Fast-forward two decades, and you’re looking at a group rounded out by bassist Bob Crawford and cellist Joe Kwon. Together, The Avett Brothers have released an impressive sixteen albums (a seventeenth forthcoming October 2019), garnered three Grammy nominations and a Gold album in 2009’s I and Love and You. That album was the beginning of their joined forces with Rick Rubin, one of the most prolific and legendary producers of our time. The co-founder of Def Jam Recordings and producer of everyone from Run DMC to Justin Timberlake and Johnny Cash is effusive about the Avetts; he’s called their music “completely unique and original.” On top of all that, their real bread and butter is the grueling touring schedule they maintain, hitting the road year after year after year for ever-swelling crowds. Even with artists’ souls, they seem to have been unable to shake that old farmer work ethic.
But the band’s not the end of the story. That lazy type of reticence to allow performers to fit into more than one box is defied wholesale by Scott’s obsession with story-telling and the metering of human experience through artistic measure. His interests carry beyond the stage and the songbook, and as he tells it, always have.
“I’m not anything first—not painter, musician, writer, printmaker, performer—before I am an artist,” Scott once said simply. But, he added, “I am always thinking in visual terms… Even when I’m writing, I’m thinking visually, and I feel like everything trickles down from that.”
Rounding the corner past the barn, Scott leads us into his art studio.
An Artist’s Roots
Late summer 2019 marks a time when Scott’s work is about to hit a new crescendo. Alongside a calendar full of touring, his painting and printmaking, longtime complements to the music, have been keeping him particularly busy. Preparation is in full force as the North Carolina Museum of Art gets ready to open Scott’s first ever solo exhibition, I N V I S I B L E, on October 12.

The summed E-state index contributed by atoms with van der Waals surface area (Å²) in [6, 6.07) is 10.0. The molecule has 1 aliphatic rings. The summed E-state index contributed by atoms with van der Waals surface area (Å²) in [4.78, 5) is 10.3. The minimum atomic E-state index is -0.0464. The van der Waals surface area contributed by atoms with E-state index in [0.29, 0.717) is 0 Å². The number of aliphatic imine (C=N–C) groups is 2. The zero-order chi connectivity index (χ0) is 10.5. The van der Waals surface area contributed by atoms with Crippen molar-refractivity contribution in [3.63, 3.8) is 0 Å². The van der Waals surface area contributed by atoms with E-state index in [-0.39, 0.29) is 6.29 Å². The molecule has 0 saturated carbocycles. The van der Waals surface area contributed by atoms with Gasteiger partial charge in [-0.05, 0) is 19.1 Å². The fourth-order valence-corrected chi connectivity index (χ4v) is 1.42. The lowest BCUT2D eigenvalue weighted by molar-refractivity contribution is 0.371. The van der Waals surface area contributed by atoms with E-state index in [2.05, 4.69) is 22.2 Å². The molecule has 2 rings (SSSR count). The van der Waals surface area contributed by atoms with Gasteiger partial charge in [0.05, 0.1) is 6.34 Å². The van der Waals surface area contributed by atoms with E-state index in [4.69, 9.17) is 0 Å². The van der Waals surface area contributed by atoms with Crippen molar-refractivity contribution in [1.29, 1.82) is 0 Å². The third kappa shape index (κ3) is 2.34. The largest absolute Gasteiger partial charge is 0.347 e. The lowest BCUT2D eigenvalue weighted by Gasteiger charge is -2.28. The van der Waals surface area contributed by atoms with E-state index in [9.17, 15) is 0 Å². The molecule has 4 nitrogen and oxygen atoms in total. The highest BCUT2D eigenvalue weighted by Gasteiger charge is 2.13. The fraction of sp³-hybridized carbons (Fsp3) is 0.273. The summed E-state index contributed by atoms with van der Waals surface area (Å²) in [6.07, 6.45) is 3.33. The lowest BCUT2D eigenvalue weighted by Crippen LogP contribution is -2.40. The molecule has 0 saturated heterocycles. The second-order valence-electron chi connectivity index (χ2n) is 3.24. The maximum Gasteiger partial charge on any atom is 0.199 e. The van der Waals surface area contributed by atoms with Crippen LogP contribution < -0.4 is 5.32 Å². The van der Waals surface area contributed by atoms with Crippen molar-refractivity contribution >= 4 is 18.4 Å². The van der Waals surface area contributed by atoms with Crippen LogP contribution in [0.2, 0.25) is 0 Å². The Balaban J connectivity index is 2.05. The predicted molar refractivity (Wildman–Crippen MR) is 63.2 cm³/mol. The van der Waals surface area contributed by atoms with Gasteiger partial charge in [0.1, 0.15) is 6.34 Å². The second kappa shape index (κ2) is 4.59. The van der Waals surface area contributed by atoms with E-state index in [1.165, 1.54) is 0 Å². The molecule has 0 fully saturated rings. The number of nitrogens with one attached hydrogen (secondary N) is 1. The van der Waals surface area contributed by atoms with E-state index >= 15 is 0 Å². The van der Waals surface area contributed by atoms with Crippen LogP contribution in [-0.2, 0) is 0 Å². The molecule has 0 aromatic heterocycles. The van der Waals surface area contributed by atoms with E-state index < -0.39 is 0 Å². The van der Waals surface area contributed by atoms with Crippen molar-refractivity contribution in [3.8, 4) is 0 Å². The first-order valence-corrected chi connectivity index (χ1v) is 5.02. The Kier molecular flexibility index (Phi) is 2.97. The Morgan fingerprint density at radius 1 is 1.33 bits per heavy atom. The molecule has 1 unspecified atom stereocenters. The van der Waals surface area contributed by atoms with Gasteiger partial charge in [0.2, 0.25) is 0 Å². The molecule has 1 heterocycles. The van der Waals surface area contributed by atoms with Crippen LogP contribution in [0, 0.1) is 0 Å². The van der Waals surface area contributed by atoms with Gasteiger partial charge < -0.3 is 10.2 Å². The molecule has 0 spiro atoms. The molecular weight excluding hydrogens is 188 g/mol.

The NCMA show, set to run through February 2, 2020, marks a special moment, when the art reflecting a period of Scott’s personal life, spanning two decades, can come together in one place—and his home state no less.
His work is sometimes abstract, like his journal excerpts, but often figurative, playing with faces, features, and movement. Scott says he has “no way to know how to describe” his particular style.
“I figure making the images is my best way to explain it. My process is all about discovery… Like a good conversation with someone telling a great story that you’ve never heard, or like a great book, it’s a journey to find out something I didn’t know before. Another key element in my process is joy.”
I like my relationship with my studio to be like doodling on a scrap piece of paper; nothing critical about it, simple existence.”
Over the decades, while The Avett Brothers were allowed to take center stage, Scott kept his visual art a quieter and less readily consumable province, not quite entirely solitary but not nearly as public. The impetus for his visual art—mostly manifested now in acrylic, silkscreen printing, and oil painting—dates to his youth. In the Avett household growing up, art, like music, was all around.